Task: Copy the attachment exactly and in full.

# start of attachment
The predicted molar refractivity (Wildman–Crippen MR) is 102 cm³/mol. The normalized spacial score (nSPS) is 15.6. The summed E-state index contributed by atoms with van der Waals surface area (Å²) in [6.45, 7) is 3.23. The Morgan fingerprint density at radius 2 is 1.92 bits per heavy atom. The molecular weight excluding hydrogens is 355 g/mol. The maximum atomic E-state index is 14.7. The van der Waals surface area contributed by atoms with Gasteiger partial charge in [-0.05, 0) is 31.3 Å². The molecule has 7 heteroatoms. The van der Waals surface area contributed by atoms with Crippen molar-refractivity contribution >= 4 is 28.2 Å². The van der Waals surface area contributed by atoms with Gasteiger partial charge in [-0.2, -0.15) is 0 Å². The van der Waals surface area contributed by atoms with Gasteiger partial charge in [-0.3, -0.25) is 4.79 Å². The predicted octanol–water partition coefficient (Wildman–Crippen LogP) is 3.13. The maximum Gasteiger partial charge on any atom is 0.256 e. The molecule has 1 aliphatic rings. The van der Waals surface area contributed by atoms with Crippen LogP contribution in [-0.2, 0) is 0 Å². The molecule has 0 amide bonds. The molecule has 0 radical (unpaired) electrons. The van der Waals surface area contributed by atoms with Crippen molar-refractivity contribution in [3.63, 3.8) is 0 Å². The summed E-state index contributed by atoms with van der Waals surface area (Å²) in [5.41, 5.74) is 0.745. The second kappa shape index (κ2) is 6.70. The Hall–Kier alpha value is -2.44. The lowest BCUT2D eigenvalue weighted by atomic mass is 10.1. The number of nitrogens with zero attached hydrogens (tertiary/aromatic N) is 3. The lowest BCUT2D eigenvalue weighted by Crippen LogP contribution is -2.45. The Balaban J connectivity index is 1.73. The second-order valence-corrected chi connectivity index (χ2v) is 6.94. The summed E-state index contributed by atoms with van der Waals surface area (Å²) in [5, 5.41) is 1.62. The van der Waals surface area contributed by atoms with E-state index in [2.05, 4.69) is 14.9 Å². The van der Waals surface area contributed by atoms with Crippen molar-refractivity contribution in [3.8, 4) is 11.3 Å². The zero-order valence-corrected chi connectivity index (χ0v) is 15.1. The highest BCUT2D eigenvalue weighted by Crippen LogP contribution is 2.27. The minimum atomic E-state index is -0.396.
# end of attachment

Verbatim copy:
The predicted molar refractivity (Wildman–Crippen MR) is 102 cm³/mol. The normalized spacial score (nSPS) is 15.6. The summed E-state index contributed by atoms with van der Waals surface area (Å²) in [6.45, 7) is 3.23. The Morgan fingerprint density at radius 2 is 1.92 bits per heavy atom. The molecular weight excluding hydrogens is 355 g/mol. The maximum atomic E-state index is 14.7. The van der Waals surface area contributed by atoms with Gasteiger partial charge in [-0.05, 0) is 31.3 Å². The molecule has 7 heteroatoms. The van der Waals surface area contributed by atoms with Crippen molar-refractivity contribution >= 4 is 28.2 Å². The van der Waals surface area contributed by atoms with Gasteiger partial charge in [-0.2, -0.15) is 0 Å². The van der Waals surface area contributed by atoms with Gasteiger partial charge in [-0.3, -0.25) is 4.79 Å². The predicted octanol–water partition coefficient (Wildman–Crippen LogP) is 3.13. The maximum Gasteiger partial charge on any atom is 0.256 e. The molecule has 1 aliphatic rings. The van der Waals surface area contributed by atoms with Crippen LogP contribution in [-0.2, 0) is 0 Å². The molecule has 0 amide bonds. The molecule has 0 radical (unpaired) electrons. The van der Waals surface area contributed by atoms with Crippen molar-refractivity contribution in [3.63, 3.8) is 0 Å². The summed E-state index contributed by atoms with van der Waals surface area (Å²) in [5.41, 5.74) is 0.745. The second kappa shape index (κ2) is 6.70. The Hall–Kier alpha value is -2.44. The lowest BCUT2D eigenvalue weighted by atomic mass is 10.1. The number of nitrogens with zero attached hydrogens (tertiary/aromatic N) is 3. The lowest BCUT2D eigenvalue weighted by Crippen LogP contribution is -2.45. The Balaban J connectivity index is 1.73. The second-order valence-corrected chi connectivity index (χ2v) is 6.94. The summed E-state index contributed by atoms with van der Waals surface area (Å²) in [5, 5.41) is 1.62. The van der Waals surface area contributed by atoms with E-state index in [2.05, 4.69) is 14.9 Å². The van der Waals surface area contributed by atoms with Crippen molar-refractivity contribution in [3.8, 4) is 11.3 Å². The zero-order valence-corrected chi connectivity index (χ0v) is 15.1. The highest BCUT2D eigenvalue weighted by Crippen LogP contribution is 2.27. The minimum atomic E-state index is -0.396.